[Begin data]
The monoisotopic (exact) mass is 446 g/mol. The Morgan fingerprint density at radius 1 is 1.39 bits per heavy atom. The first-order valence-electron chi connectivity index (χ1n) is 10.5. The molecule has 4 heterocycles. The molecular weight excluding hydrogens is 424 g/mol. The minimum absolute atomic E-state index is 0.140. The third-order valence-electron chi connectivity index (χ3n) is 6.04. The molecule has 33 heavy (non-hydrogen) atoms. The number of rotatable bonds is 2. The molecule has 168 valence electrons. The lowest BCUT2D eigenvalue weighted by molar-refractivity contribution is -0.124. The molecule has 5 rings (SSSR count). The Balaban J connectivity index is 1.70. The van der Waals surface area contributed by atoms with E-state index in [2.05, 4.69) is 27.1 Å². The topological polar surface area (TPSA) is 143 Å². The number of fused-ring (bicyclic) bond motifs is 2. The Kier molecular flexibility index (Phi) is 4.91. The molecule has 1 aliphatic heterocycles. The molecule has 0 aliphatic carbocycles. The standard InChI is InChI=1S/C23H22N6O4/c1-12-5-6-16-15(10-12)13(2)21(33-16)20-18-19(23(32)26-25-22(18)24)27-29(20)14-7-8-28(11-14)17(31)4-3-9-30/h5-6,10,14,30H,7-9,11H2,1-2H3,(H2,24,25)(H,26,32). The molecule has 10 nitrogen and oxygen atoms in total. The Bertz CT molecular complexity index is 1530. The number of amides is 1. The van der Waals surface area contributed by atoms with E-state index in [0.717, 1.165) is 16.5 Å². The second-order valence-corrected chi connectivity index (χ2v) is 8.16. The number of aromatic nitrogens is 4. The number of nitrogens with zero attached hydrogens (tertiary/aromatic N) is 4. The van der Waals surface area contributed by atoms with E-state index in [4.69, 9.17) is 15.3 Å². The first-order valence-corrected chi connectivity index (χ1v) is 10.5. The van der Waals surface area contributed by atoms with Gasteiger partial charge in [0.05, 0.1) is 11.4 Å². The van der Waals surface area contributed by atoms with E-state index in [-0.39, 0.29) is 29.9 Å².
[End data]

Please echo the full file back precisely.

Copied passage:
The monoisotopic (exact) mass is 446 g/mol. The Morgan fingerprint density at radius 1 is 1.39 bits per heavy atom. The first-order valence-electron chi connectivity index (χ1n) is 10.5. The molecule has 4 heterocycles. The molecular weight excluding hydrogens is 424 g/mol. The minimum absolute atomic E-state index is 0.140. The third-order valence-electron chi connectivity index (χ3n) is 6.04. The molecule has 33 heavy (non-hydrogen) atoms. The number of rotatable bonds is 2. The molecule has 168 valence electrons. The lowest BCUT2D eigenvalue weighted by molar-refractivity contribution is -0.124. The molecule has 5 rings (SSSR count). The Balaban J connectivity index is 1.70. The van der Waals surface area contributed by atoms with E-state index in [2.05, 4.69) is 27.1 Å². The topological polar surface area (TPSA) is 143 Å². The number of fused-ring (bicyclic) bond motifs is 2. The Kier molecular flexibility index (Phi) is 4.91. The molecule has 1 aliphatic heterocycles. The molecule has 0 aliphatic carbocycles. The standard InChI is InChI=1S/C23H22N6O4/c1-12-5-6-16-15(10-12)13(2)21(33-16)20-18-19(23(32)26-25-22(18)24)27-29(20)14-7-8-28(11-14)17(31)4-3-9-30/h5-6,10,14,30H,7-9,11H2,1-2H3,(H2,24,25)(H,26,32). The molecule has 10 nitrogen and oxygen atoms in total. The Bertz CT molecular complexity index is 1530. The number of amides is 1. The van der Waals surface area contributed by atoms with E-state index in [0.717, 1.165) is 16.5 Å². The second-order valence-corrected chi connectivity index (χ2v) is 8.16. The number of aromatic nitrogens is 4. The number of nitrogens with zero attached hydrogens (tertiary/aromatic N) is 4. The van der Waals surface area contributed by atoms with E-state index in [4.69, 9.17) is 15.3 Å². The first-order valence-corrected chi connectivity index (χ1v) is 10.5. The van der Waals surface area contributed by atoms with Gasteiger partial charge in [0.05, 0.1) is 11.4 Å². The van der Waals surface area contributed by atoms with E-state index in [-0.39, 0.29) is 29.9 Å².